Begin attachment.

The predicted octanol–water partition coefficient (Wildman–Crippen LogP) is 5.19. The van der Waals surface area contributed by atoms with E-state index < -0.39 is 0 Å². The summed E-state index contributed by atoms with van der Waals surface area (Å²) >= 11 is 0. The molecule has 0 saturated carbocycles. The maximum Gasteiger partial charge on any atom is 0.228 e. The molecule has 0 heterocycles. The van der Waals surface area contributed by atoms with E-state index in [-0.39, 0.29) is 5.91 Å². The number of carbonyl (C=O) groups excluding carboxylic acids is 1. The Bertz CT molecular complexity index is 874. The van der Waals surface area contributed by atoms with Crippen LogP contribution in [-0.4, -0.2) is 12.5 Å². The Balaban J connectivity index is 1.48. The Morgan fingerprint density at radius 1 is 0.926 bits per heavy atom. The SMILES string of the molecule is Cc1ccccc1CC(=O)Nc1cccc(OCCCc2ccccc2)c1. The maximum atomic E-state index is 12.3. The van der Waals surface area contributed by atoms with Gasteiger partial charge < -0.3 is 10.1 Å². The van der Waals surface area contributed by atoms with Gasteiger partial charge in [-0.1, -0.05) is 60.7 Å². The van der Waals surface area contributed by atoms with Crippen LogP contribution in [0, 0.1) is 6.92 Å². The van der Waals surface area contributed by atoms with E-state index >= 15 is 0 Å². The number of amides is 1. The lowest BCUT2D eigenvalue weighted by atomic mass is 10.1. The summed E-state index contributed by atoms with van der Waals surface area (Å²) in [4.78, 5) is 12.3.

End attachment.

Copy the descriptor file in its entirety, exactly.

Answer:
The predicted octanol–water partition coefficient (Wildman–Crippen LogP) is 5.19. The van der Waals surface area contributed by atoms with E-state index < -0.39 is 0 Å². The summed E-state index contributed by atoms with van der Waals surface area (Å²) >= 11 is 0. The molecule has 0 saturated carbocycles. The maximum Gasteiger partial charge on any atom is 0.228 e. The molecule has 0 heterocycles. The van der Waals surface area contributed by atoms with E-state index in [-0.39, 0.29) is 5.91 Å². The number of carbonyl (C=O) groups excluding carboxylic acids is 1. The Bertz CT molecular complexity index is 874. The van der Waals surface area contributed by atoms with Crippen LogP contribution in [-0.4, -0.2) is 12.5 Å². The Balaban J connectivity index is 1.48. The Morgan fingerprint density at radius 1 is 0.926 bits per heavy atom. The SMILES string of the molecule is Cc1ccccc1CC(=O)Nc1cccc(OCCCc2ccccc2)c1. The maximum atomic E-state index is 12.3. The van der Waals surface area contributed by atoms with Gasteiger partial charge < -0.3 is 10.1 Å². The van der Waals surface area contributed by atoms with Gasteiger partial charge in [-0.1, -0.05) is 60.7 Å². The van der Waals surface area contributed by atoms with Crippen LogP contribution in [0, 0.1) is 6.92 Å². The van der Waals surface area contributed by atoms with E-state index >= 15 is 0 Å². The number of amides is 1. The lowest BCUT2D eigenvalue weighted by atomic mass is 10.1. The summed E-state index contributed by atoms with van der Waals surface area (Å²) in [4.78, 5) is 12.3.